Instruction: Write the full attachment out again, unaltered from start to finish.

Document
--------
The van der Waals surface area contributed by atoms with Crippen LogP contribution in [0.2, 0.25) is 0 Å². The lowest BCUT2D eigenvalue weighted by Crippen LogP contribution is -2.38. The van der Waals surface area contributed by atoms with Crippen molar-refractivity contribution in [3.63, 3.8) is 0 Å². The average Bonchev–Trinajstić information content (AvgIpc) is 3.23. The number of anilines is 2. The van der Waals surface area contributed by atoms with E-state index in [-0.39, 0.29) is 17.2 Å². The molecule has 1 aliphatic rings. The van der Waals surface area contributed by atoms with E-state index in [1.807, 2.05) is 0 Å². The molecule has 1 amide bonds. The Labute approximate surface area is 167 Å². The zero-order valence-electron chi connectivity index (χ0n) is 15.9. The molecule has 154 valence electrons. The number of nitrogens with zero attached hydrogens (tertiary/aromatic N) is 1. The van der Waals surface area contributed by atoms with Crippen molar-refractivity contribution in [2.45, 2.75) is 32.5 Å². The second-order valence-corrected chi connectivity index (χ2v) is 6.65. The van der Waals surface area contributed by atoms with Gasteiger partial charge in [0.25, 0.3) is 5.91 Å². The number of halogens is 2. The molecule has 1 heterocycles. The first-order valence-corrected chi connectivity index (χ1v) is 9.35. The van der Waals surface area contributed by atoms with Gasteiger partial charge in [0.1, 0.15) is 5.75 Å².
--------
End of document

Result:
The van der Waals surface area contributed by atoms with Crippen LogP contribution in [0.2, 0.25) is 0 Å². The lowest BCUT2D eigenvalue weighted by Crippen LogP contribution is -2.38. The van der Waals surface area contributed by atoms with Crippen molar-refractivity contribution in [3.63, 3.8) is 0 Å². The average Bonchev–Trinajstić information content (AvgIpc) is 3.23. The number of anilines is 2. The van der Waals surface area contributed by atoms with E-state index in [-0.39, 0.29) is 17.2 Å². The molecule has 1 aliphatic rings. The van der Waals surface area contributed by atoms with E-state index in [1.807, 2.05) is 0 Å². The molecule has 1 amide bonds. The Labute approximate surface area is 167 Å². The zero-order valence-electron chi connectivity index (χ0n) is 15.9. The molecule has 154 valence electrons. The number of nitrogens with zero attached hydrogens (tertiary/aromatic N) is 1. The van der Waals surface area contributed by atoms with Crippen molar-refractivity contribution in [2.45, 2.75) is 32.5 Å². The second-order valence-corrected chi connectivity index (χ2v) is 6.65. The van der Waals surface area contributed by atoms with Gasteiger partial charge in [0.25, 0.3) is 5.91 Å². The number of halogens is 2. The molecule has 1 heterocycles. The first-order valence-corrected chi connectivity index (χ1v) is 9.35. The van der Waals surface area contributed by atoms with Gasteiger partial charge in [0.1, 0.15) is 5.75 Å².